The life of George Washington (Google eBook)

Front Cover
F. Andrews, 1839 - 562 pages
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Contents

Troops march to Wills Creek
38
Approved by Washington 433
42
Complaints of Washingtons Officers
46
Terms of Capitulation
53
Patriotic Zeal and Activity of Franklin
59
His Conduct in the Battle
63
Battle at Braddocks Defeat
64
CHAPTER IV
67
Anecdotes
73
A Line of Forts as a Barrier to the Frontier
79
CHAPTER V
85
His Fears for the Fate of the Expedition
91
Washington furnishes to General Forbes a Line of March
93
Elected a Member of the House of Burgesses
99
Anecdote
105
Tour to the Ohio
112
Attends the Convention at Williamsburg
119
Washingtons Sentiments on the State of Affairs
127
Ascertains the State of the Army
133
Corresponds with numerous Public Bodies
139
Deficiency of Powder in Camp
145
Slow Progress of Enlistments
151
Washington proposes an Attack on Boston
157
Congress award a Vote of Thanks and a Medal to Washington
163
Military Works inspected
165
Washington visits Congress at Philadelphia
166
Strength of the American Army
175
Effects of the recent Defeat
181
HeadQuarters at Morristown 220
184
Skirmish near Haerlem and Death of Colonel Knowlton
187
Injurious Effects of an irregular System of Bounties
193
Capture of Fort Washington
199
Washingtons Firmness and Spirit under Reverses
205
Battle of Trenton
211
Retires to Winter Quarters at Morristown
217
Washingtons Counter Proclamation
220
Sufferings of the Prisoners in New York
224
Washingtons first Meeting with Lafayette
230
Washington retreats to Philadelphia
236
Skirmishes at Whitemarsh
242
Favored by a Party in Congress
249
CHAPTER XI
255
Congress reluctant to grant Halfpay
261
Paper Money made a legal Tender
307
Capture of Major Andre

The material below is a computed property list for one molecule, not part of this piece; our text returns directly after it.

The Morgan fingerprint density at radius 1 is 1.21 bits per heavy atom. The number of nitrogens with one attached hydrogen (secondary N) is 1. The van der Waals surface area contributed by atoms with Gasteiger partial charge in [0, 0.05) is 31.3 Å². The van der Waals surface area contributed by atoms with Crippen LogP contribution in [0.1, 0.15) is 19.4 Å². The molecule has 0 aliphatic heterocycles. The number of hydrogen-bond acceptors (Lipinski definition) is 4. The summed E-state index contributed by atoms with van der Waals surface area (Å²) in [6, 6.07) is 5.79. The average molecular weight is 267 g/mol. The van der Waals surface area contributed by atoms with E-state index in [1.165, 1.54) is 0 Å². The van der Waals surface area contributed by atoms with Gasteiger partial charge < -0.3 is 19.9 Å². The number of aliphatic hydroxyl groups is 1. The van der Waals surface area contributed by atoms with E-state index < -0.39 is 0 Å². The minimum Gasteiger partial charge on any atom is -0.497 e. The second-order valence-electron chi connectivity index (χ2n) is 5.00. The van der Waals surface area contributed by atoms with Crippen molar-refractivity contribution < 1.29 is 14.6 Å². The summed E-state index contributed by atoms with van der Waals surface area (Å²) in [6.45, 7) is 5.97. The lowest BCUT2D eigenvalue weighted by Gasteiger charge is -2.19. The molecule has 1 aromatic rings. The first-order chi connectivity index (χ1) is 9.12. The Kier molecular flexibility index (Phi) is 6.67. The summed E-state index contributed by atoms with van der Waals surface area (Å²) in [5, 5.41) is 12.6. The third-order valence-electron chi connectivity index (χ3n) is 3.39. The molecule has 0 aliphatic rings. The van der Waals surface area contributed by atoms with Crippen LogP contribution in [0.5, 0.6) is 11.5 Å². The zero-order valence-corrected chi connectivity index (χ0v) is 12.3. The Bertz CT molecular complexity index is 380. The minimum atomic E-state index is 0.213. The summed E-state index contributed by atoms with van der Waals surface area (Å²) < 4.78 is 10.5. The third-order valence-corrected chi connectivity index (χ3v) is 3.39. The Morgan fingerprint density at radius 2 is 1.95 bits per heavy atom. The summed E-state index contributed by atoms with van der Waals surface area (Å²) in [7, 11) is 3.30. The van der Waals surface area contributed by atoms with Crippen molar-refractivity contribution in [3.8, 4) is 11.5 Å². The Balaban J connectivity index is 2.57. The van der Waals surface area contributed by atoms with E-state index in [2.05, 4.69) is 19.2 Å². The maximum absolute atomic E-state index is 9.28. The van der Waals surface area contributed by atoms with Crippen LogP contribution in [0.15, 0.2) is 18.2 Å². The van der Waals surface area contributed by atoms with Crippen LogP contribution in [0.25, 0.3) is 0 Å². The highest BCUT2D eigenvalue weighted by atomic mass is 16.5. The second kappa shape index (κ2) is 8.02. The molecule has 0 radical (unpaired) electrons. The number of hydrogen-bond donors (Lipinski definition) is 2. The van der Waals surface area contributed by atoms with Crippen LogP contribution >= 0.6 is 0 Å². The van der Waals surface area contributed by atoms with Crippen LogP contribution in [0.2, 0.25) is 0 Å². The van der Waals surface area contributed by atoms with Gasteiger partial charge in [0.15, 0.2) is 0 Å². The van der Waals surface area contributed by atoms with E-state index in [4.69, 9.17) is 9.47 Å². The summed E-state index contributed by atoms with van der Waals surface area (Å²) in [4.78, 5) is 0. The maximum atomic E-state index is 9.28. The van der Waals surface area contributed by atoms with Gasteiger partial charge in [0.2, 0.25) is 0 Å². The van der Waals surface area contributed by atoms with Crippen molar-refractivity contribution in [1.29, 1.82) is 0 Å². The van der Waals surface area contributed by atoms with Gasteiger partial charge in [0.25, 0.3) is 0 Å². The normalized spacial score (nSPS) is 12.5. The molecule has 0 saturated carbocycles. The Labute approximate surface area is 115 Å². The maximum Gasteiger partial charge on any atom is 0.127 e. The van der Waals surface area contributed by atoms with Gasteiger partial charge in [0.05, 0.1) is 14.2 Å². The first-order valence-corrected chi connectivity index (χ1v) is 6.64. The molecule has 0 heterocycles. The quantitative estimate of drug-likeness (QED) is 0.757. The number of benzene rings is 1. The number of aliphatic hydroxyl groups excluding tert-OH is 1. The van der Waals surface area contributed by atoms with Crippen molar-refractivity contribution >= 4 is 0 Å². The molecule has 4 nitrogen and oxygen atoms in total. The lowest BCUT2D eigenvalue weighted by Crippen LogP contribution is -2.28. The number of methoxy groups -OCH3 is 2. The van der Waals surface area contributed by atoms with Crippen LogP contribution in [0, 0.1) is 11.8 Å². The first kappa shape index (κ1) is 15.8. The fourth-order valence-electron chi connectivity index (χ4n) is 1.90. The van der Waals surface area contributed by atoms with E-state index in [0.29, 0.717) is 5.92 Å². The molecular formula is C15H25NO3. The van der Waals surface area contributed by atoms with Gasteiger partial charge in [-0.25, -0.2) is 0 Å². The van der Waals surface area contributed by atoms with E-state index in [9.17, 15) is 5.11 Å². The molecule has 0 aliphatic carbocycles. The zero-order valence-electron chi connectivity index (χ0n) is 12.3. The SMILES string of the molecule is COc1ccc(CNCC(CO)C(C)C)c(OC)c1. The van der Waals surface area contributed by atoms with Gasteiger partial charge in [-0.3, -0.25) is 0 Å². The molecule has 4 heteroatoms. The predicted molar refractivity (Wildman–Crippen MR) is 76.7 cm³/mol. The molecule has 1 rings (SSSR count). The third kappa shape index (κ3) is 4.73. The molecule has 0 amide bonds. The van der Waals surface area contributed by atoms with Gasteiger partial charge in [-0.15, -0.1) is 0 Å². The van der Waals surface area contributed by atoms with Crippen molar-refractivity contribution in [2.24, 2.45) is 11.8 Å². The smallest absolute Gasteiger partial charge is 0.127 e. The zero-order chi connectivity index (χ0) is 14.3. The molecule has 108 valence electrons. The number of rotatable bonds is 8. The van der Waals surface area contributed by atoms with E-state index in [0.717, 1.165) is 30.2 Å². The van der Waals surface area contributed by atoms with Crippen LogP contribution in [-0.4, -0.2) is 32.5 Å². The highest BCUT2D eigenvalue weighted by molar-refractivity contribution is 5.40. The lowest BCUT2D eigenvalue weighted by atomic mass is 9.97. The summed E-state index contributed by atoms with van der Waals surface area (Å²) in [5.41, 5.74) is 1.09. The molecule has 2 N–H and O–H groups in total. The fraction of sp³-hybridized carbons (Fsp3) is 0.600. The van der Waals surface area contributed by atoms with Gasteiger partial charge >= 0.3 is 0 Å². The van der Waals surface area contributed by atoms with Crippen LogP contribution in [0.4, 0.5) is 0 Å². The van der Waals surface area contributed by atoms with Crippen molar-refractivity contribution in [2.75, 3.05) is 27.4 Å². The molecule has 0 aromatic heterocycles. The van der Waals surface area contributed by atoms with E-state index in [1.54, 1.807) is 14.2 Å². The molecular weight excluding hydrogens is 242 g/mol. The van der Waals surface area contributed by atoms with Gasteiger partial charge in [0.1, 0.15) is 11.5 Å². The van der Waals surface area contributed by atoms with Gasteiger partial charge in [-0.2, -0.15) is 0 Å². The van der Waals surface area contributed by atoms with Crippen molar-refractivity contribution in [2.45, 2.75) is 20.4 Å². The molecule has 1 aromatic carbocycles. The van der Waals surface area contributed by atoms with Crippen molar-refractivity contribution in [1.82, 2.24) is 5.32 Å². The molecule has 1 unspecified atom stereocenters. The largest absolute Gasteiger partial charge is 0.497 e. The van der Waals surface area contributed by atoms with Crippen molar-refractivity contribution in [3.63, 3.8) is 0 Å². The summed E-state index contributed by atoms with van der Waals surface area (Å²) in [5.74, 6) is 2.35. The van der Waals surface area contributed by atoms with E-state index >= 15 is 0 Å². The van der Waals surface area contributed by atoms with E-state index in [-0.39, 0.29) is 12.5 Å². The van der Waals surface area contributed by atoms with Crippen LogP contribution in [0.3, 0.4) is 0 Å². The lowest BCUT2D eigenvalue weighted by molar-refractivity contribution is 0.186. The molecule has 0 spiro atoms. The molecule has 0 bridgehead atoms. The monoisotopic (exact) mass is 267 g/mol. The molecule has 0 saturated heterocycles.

314
CHAPTER XIII
320
Powers of Congress doubtful and inefficient
324
Letter to the Manager of his Plantations
330
Success of Lafayette in Virginia
337
Congress pass a Vote of Thanks to the Officers and Troops
343
Lafayette returns to France
350
Negotiations for Peace
356
Washingtons Opinion of them
363
Disbanding of the Army
369
Refuses to receive Remuneration for his Services
375
Recommends Surveys of the Western Rivera
381
Plan of Farms at Mount Vernon
386
His Gardens and Orchards
387
Houdons Bust of Washington
390
Washingtons Sentiments on the State of Public Affairs
392
Society of the Cincinnati
398
His Preparations for acting in the Convention
401
CHAPTER XVI
407
Ceremonies and Social Visits
413
Numerous Applications for Office
419
Portrait of Mrs Washington by Stuart
424
Funding System
425
Foreign Influence operating on the Indians
431
Tour through the Southern States
434
CHAPTER XVIII
442
Portrait of Washington by Stuart
442
Chosen a second Time President of the United States
445
Democratic Societies
452
Congress put the Country in a State of Defence
458
Senate advises the Ratification
464
British Treaty opposed in the House of Representatives
470
Anecdote
477
Conduct of the French Directory
483
His Character
492
Origin and Genealogy of the Washington Family
497
Rules of Behavior
513
Washingtons Farewell Address
525
Last Illness and Death of Washington
531
Proceedings of Congress in Consequence of the Death
539
Washingtons Will
545

Common terms and phrases

Popular passages